As of Friday, 3 million Syrian refugees have fled their country to escape the civil war there, in what U.N. High Commissioner for Refugees Antonio Guterres called “the biggest humanitarian emergency of our era.”
The grim milestone comes a day after President Obama indicated that U.S. action in Syria is not imminent. “We don’t have a strategy yet,” he said. “I think what I’ve seen in some of the news reports suggests that folks are getting a little further ahead of where we’re at than we currently are.” Press Secretary Josh Earnest later clarified that the president’s comment applied only to Syria. Earlier this week, an anonymous U.S. official told the Associated Press that Obama had approved surveillance flights over Syria, which would provide intelligence for any possible military action in the country.
Recent developments have accelerated the rate of refugees leaving Syria, as increasingly extreme Islamist groups like the Islamic State in Iraq and Syria and Jabhat al-Nusra consolidate power and expand their reach. The number of Syrian refugees abroad doubled in the past year, having reached 1.5 million in June 2013.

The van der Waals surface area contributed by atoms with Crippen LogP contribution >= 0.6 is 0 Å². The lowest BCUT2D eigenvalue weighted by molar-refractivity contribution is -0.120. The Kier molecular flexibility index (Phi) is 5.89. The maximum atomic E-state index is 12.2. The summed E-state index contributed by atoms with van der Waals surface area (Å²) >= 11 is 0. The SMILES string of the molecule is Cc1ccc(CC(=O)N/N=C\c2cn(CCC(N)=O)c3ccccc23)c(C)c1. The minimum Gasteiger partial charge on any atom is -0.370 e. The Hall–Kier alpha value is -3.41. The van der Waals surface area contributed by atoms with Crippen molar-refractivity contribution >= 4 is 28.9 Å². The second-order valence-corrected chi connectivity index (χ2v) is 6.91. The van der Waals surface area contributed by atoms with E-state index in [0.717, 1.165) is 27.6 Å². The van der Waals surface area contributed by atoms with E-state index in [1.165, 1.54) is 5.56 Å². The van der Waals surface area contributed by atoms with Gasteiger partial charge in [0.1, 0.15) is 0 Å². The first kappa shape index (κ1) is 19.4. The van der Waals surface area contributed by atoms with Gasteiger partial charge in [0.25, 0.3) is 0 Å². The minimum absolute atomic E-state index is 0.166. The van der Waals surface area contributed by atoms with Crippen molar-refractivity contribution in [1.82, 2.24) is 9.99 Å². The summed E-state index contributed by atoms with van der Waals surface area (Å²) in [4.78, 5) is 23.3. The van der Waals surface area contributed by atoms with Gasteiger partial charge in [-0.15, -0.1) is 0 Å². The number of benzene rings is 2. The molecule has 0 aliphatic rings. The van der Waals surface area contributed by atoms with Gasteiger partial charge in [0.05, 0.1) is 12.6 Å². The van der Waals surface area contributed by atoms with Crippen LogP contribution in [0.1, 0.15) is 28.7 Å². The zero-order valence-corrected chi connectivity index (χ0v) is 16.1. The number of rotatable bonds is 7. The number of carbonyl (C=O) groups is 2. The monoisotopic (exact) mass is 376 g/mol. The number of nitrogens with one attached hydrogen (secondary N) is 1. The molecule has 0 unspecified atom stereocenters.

The mass exodus of Syrians has placed an extraordinary burden on neighboring countries, especially Lebanon, Jordan, and Turkey, each of which have taken in hundreds of thousands of refugees. None had the infrastructure to deal with the influx, which has created social, political, and economic pressure on these host countries.
And the price tag of the operation to support the Syrian refugees is unprecedented: $3.7 billion, according to the U.N. Less than half of that amount has been delivered so far, according to U.N. data, leaving a gap of more than $2 billion that has yet to be met. “The world is failing to meet the needs of refugees and the countries hosting them,” Guterres said in his Friday statement.
The Crossroads of Special Operations